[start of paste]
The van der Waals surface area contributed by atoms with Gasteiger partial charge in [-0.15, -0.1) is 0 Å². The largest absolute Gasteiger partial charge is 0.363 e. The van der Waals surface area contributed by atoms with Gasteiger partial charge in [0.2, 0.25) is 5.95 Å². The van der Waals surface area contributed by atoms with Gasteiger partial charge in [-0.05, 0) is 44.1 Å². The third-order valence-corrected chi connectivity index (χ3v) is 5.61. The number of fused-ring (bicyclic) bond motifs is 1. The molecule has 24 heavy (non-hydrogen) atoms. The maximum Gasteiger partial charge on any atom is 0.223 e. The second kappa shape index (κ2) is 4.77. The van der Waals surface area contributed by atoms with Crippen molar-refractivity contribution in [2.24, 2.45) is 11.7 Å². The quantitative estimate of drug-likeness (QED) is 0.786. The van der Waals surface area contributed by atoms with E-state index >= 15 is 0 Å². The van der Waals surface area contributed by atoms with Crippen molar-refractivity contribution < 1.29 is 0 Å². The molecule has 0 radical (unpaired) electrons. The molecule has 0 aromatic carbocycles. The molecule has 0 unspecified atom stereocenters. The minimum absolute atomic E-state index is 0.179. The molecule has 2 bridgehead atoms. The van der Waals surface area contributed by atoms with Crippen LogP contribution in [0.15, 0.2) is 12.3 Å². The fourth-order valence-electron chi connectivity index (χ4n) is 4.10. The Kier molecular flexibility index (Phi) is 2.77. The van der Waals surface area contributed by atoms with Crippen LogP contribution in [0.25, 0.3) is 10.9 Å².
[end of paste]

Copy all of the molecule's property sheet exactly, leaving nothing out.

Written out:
The van der Waals surface area contributed by atoms with Gasteiger partial charge in [-0.15, -0.1) is 0 Å². The largest absolute Gasteiger partial charge is 0.363 e. The van der Waals surface area contributed by atoms with Gasteiger partial charge in [0.2, 0.25) is 5.95 Å². The van der Waals surface area contributed by atoms with Gasteiger partial charge in [-0.05, 0) is 44.1 Å². The third-order valence-corrected chi connectivity index (χ3v) is 5.61. The number of fused-ring (bicyclic) bond motifs is 1. The molecule has 24 heavy (non-hydrogen) atoms. The maximum Gasteiger partial charge on any atom is 0.223 e. The second kappa shape index (κ2) is 4.77. The van der Waals surface area contributed by atoms with Crippen molar-refractivity contribution in [2.24, 2.45) is 11.7 Å². The quantitative estimate of drug-likeness (QED) is 0.786. The van der Waals surface area contributed by atoms with E-state index >= 15 is 0 Å². The van der Waals surface area contributed by atoms with Crippen molar-refractivity contribution < 1.29 is 0 Å². The molecule has 0 radical (unpaired) electrons. The molecule has 0 aromatic carbocycles. The molecule has 0 unspecified atom stereocenters. The minimum absolute atomic E-state index is 0.179. The molecule has 2 bridgehead atoms. The van der Waals surface area contributed by atoms with Crippen LogP contribution in [0.15, 0.2) is 12.3 Å². The fourth-order valence-electron chi connectivity index (χ4n) is 4.10. The Kier molecular flexibility index (Phi) is 2.77. The van der Waals surface area contributed by atoms with Crippen LogP contribution in [0.25, 0.3) is 10.9 Å².